Mineralogy is the science that deals with the materials of the solid Earth – minerals, rocks, soils – the formation of the building blocks of Earth, and the interaction of the solid Earth with water, air or other materials, and the living world. Mineralogy as a science focuses on the minerals, their chemical components, physical properties, and their role within the dynamic Earth. Though, the mineralogy of the solar system and the universe including meteorites and the interstellar cosmos has even wide-ranging spatial borders. Historically, mineralogy as a scientific discipline has built the base for many younger disciplines, such as inorganic chemistry and geology. Today, mineralogy is the principal scientific connection between the evolutionary temporality of geology and biology, and the timeless principles of nature that are the main focus of chemistry and physics. Modern mineralogists study a vast amount of materials and reactions, which are typically (but not always) crystalline and are derived from the living as well as the unenlivened world. Technical mineralogists use the knowledge of fundamental research for the development of new materials for engineering and work on solving many social problems such as reuse and recycling of waste materials or energy generation through new and innovative applications.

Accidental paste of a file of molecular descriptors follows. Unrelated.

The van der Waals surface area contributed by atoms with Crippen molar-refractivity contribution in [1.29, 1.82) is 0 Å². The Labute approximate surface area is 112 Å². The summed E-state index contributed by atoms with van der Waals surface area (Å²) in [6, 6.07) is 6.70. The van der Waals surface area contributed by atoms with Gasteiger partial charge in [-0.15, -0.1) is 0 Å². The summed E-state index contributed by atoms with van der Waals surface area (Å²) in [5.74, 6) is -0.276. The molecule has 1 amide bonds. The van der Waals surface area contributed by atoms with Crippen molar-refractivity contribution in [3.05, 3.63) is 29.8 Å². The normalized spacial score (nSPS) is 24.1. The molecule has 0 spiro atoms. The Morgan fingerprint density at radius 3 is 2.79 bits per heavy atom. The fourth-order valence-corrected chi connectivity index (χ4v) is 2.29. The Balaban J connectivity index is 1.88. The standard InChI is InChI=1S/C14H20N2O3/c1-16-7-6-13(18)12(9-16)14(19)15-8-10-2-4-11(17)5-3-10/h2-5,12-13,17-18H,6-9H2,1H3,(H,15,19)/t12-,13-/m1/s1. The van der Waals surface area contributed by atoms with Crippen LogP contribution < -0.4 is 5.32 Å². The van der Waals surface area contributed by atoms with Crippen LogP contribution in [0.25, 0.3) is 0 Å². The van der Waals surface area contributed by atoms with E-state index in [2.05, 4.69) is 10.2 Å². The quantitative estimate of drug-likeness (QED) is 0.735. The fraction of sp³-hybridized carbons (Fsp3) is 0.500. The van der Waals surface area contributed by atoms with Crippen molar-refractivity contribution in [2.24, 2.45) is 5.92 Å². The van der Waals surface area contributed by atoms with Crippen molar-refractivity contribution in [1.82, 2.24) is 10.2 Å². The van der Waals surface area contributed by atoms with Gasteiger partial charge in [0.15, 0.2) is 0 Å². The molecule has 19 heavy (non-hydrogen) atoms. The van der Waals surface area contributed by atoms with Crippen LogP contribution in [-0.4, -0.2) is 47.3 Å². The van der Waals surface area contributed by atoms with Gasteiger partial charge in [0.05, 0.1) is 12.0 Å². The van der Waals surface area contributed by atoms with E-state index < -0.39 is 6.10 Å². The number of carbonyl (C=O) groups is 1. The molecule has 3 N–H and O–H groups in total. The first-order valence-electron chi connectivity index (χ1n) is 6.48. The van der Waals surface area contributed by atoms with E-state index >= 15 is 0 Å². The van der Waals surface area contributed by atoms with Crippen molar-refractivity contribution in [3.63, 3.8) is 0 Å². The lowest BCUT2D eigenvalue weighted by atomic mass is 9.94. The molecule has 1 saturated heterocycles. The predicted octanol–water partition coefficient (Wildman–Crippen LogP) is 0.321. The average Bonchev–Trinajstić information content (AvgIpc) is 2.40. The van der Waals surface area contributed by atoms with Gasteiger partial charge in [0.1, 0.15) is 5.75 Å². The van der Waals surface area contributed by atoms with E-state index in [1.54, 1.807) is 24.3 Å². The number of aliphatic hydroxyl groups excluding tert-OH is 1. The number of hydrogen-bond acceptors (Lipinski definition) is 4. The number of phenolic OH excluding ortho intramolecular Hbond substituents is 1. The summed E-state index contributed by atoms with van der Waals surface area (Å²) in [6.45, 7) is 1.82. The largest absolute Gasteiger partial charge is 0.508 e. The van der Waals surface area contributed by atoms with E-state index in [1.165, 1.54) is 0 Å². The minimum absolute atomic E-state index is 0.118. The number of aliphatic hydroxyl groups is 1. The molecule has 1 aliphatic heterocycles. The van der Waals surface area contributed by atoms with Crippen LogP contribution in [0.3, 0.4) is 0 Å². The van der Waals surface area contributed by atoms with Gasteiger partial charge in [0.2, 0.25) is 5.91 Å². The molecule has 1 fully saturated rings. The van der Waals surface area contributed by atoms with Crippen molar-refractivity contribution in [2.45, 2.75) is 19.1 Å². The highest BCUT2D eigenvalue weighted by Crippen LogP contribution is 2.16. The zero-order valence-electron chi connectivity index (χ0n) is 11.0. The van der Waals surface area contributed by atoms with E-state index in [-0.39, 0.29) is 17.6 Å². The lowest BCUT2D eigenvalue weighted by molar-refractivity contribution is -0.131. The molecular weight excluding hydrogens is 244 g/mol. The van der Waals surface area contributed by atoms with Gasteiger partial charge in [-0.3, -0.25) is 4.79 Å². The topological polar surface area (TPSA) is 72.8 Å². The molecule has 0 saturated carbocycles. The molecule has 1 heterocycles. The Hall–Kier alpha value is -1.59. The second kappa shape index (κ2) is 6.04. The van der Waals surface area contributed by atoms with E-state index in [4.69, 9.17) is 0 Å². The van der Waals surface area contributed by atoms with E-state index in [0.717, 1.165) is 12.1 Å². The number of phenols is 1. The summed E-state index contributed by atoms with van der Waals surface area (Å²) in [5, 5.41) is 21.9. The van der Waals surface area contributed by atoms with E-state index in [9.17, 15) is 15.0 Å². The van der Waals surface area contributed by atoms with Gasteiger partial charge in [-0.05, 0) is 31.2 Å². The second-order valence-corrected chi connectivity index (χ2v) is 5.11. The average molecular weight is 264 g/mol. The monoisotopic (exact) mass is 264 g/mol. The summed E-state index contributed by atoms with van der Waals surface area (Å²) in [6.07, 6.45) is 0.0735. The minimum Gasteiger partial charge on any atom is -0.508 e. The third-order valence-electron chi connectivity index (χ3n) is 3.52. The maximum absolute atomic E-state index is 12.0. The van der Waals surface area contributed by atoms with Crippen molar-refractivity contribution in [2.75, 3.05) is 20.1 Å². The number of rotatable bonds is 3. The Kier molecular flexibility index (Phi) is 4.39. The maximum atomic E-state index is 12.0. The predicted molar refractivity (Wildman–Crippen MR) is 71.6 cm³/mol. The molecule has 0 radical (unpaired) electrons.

Petrology is the science of the structure and formation of rocks. It belongs to the discipline of Geo- or Earth Sciences and specifically studies the mineral assemblages in rocks as they preserve a geological record of the past. As sociologists study the interaction of humans in society, petrologists study the concurrent occurrence of minerals in rocks and their specific chemical composition – using only the methods of natural sciences. Many modern methods of mineralogy allow us as petrologists insight into the dynamics of our planet: the formation of oceans, the uplift of mountain chains, the processes during volcanic eruptions and meteorite impacts, the causes of earthquakes, and many other processes that we find today preserved as mineralogical signatures in rocks. The work of petrologists is often also closely linked to that of geochemists, geophysicists and geologists.
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